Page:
We’ve already introduced a couple of the amazing feminine forces behind Kwame Mbalia’s latest page-turner, but there are so many we wanted to do a deeper dive. This book has goddesses to spare, so let’s get to it.
Goddess of lakes, rivers, and streams, Mami Wata is a water spirit whose origins date back to fifteenth century Africa. Often depicted with mermaid-like features, Mami Wata also bestows good fortune. As you can imagine, her disappearance spells trouble for Alke. If a water goddess can be restrained, there’s no telling what sort of stormy calamity could result. But rest assured, Mami Wata is not so easily restrained…
Lady Night certainly looks like a goddess, doesn’t she? She’s technically a boo hag, a mythical creature from Gullah culture who can slip off and steal the skins of others, not to mention feed on human life-force. Lady Night is thankfully not as sinister as all that. In fact, she strikes a crucial bargain with Tristan and company. You can expect that she comes through with a powerful magic and all the severe majesty you see in this illustration.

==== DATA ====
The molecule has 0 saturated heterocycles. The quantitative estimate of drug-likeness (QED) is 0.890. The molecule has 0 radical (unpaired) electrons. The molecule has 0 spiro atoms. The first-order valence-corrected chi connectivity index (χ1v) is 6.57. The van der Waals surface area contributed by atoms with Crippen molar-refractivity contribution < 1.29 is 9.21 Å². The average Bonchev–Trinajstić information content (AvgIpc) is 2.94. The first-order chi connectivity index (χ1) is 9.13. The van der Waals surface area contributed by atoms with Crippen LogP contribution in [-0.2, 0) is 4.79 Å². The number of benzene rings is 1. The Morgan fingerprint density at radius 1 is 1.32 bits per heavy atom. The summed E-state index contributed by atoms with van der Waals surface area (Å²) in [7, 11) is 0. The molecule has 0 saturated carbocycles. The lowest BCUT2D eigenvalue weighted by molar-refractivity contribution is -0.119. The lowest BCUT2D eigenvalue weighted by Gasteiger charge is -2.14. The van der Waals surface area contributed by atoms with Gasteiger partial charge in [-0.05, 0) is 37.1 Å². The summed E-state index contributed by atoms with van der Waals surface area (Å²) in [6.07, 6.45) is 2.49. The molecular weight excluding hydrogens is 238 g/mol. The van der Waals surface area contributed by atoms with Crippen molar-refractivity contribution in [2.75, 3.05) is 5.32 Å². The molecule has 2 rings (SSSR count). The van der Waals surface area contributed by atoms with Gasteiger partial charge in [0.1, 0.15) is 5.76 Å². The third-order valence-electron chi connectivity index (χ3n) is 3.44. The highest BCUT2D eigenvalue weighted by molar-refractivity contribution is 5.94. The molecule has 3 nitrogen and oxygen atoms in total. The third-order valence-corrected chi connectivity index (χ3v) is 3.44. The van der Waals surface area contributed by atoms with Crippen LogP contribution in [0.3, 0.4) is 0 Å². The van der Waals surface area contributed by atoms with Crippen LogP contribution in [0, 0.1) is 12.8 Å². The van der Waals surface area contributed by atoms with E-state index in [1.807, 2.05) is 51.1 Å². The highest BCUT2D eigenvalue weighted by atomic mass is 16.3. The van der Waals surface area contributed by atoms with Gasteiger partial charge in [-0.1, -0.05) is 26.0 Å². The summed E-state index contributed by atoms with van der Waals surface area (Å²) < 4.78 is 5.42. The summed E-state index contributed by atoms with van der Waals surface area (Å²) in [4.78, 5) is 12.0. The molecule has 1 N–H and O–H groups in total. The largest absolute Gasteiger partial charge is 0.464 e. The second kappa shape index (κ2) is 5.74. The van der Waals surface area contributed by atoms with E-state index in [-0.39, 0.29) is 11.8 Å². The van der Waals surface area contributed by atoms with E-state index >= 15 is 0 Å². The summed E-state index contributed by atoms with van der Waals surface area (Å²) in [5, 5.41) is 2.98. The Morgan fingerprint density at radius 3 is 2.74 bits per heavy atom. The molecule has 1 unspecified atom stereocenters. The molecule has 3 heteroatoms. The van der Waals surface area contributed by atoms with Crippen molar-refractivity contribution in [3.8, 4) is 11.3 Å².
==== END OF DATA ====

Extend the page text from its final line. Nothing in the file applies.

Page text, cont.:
We met Keelboat Annie earlier this month, and her story is the stuff of classic African-American folklore. While she clearly has the bearing and stature of a goddess, we are here to tell you that she is, literally, a goddess. And what a helpful goddess she is, paired up in a mentoring role with young pilot Ayanna. Annie commands respect and, as Tristan learns, is not to be interrupted.
Miss Sarah and Miss Rose
These winged goddesses of the MidPass are the most schoolmarmish of deities, and will silence you with extended mom-ologues, as Tristan likes to call them. As if looking over their glasses with a withering glare, they can hover several feet in the air while doing so! You can bet if that isn’t enough to make Tristan behave, they’ll “and another thing” him into submission one way or another.